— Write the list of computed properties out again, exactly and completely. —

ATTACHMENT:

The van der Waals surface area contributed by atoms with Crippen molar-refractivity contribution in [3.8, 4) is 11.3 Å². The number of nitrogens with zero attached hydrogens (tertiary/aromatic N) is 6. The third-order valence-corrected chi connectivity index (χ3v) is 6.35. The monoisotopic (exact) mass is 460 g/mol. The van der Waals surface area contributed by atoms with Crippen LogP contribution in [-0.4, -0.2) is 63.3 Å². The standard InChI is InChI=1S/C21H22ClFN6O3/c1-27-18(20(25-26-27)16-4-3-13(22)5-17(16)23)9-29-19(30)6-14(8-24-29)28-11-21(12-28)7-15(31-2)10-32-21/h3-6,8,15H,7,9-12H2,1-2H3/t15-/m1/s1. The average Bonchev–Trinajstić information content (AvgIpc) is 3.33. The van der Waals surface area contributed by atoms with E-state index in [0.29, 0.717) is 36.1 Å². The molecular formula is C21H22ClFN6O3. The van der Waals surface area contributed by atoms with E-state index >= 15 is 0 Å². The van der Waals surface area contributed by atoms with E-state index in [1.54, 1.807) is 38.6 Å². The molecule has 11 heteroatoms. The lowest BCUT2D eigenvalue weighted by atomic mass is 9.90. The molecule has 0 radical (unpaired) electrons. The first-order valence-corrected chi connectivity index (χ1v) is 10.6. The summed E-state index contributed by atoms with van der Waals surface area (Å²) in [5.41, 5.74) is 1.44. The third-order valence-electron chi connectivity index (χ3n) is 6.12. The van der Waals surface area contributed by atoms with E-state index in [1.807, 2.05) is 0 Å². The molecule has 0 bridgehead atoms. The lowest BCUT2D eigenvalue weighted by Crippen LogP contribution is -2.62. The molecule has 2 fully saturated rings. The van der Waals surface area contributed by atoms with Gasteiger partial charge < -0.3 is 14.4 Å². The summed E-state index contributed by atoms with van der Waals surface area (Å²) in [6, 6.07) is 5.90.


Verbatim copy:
The van der Waals surface area contributed by atoms with Crippen molar-refractivity contribution in [3.8, 4) is 11.3 Å². The number of nitrogens with zero attached hydrogens (tertiary/aromatic N) is 6. The third-order valence-corrected chi connectivity index (χ3v) is 6.35. The monoisotopic (exact) mass is 460 g/mol. The van der Waals surface area contributed by atoms with Crippen LogP contribution in [-0.4, -0.2) is 63.3 Å². The standard InChI is InChI=1S/C21H22ClFN6O3/c1-27-18(20(25-26-27)16-4-3-13(22)5-17(16)23)9-29-19(30)6-14(8-24-29)28-11-21(12-28)7-15(31-2)10-32-21/h3-6,8,15H,7,9-12H2,1-2H3/t15-/m1/s1. The average Bonchev–Trinajstić information content (AvgIpc) is 3.33. The van der Waals surface area contributed by atoms with E-state index in [0.29, 0.717) is 36.1 Å². The molecular formula is C21H22ClFN6O3. The van der Waals surface area contributed by atoms with E-state index >= 15 is 0 Å². The van der Waals surface area contributed by atoms with E-state index in [1.54, 1.807) is 38.6 Å². The molecule has 11 heteroatoms. The lowest BCUT2D eigenvalue weighted by atomic mass is 9.90. The molecule has 0 radical (unpaired) electrons. The first-order valence-corrected chi connectivity index (χ1v) is 10.6. The summed E-state index contributed by atoms with van der Waals surface area (Å²) in [5.41, 5.74) is 1.44. The third-order valence-electron chi connectivity index (χ3n) is 6.12. The van der Waals surface area contributed by atoms with E-state index in [1.807, 2.05) is 0 Å². The molecule has 0 bridgehead atoms. The lowest BCUT2D eigenvalue weighted by Crippen LogP contribution is -2.62. The molecule has 2 fully saturated rings. The van der Waals surface area contributed by atoms with Gasteiger partial charge < -0.3 is 14.4 Å². The summed E-state index contributed by atoms with van der Waals surface area (Å²) in [6, 6.07) is 5.90.